Abstract # 7949 Poster # 28:

Scheduled for Saturday, August 26, 2017 06:00 PM-08:00 PM: (National Ballroom AB) Poster Presentation


J. Chism and R. L. Jackson
Winthrop University, Dept. of Biology, Rock Hill, SC 29733, USA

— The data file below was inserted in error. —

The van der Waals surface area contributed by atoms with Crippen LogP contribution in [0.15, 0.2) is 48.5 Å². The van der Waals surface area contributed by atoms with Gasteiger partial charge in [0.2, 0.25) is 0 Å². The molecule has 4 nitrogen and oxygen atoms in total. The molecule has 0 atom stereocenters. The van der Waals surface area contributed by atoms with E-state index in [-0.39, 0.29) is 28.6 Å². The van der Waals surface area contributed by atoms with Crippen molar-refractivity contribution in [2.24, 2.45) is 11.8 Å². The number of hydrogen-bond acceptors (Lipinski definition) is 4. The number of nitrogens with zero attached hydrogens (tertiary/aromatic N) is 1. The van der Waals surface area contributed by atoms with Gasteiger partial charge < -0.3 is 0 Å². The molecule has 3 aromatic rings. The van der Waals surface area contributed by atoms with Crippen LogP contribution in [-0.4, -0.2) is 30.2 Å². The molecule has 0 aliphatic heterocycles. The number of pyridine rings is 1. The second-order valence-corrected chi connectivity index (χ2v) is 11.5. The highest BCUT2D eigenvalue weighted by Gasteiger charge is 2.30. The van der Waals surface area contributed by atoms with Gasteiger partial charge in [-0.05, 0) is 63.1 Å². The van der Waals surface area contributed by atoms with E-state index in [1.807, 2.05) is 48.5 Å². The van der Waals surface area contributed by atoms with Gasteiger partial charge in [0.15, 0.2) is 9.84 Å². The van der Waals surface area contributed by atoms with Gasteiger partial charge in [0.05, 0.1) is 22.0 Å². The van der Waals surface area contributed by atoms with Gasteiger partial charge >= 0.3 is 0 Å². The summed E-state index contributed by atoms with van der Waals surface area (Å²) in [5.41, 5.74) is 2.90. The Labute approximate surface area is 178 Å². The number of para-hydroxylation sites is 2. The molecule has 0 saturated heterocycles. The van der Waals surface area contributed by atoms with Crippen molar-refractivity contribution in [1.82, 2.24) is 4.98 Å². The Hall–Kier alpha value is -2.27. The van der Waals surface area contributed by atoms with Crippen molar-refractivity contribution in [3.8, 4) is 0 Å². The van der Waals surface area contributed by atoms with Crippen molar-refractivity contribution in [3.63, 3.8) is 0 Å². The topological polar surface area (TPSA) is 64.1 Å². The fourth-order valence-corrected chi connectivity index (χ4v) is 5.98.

Higher primate species richness in Amazonia has been hypothesized for unflooded (terra firme) forests than for várzea forests, seasonally flooded by nutrient-rich white-water rivers, and igapó forests, seasonally flooded by nutrient-poor black-water rivers. Ability to occupy igapo has been predicted to depend on primates’ ability to migrate seasonally into terra firme habitat. We tested this proposed relationship in primate species richness among the three forest types with survey data collected at sites in the Área de Conservacion Regional Comunal Tamshiyacu Tahuayo (ACRCTT) in northeastern Peru in 2005 and 2015. We recorded 12 sympatric primate species in igapo forest compared with 9 primate species in terra firme and varzea. A 13th species, Lagothrix poeppigii, reported but not encountered during the survey, and a second Callicebus species may also occur in igapo at this location. Our observations suggest that, as predicted by other researchers, the unexpectedly high species richness in igapo at this site may be due to the ability of at least some primate species to migrate into terra firme habitat during periods of food (probably specifically fruit) scarcity. While this level of species richness equals levels previously reported for primates at terra firme sites elsewhere in Amazonia (in Brazil), the ACRCTT site may have the highest species richness yet recorded for igapo forest. This indicates that conservation efforts should be directed at igapo forest.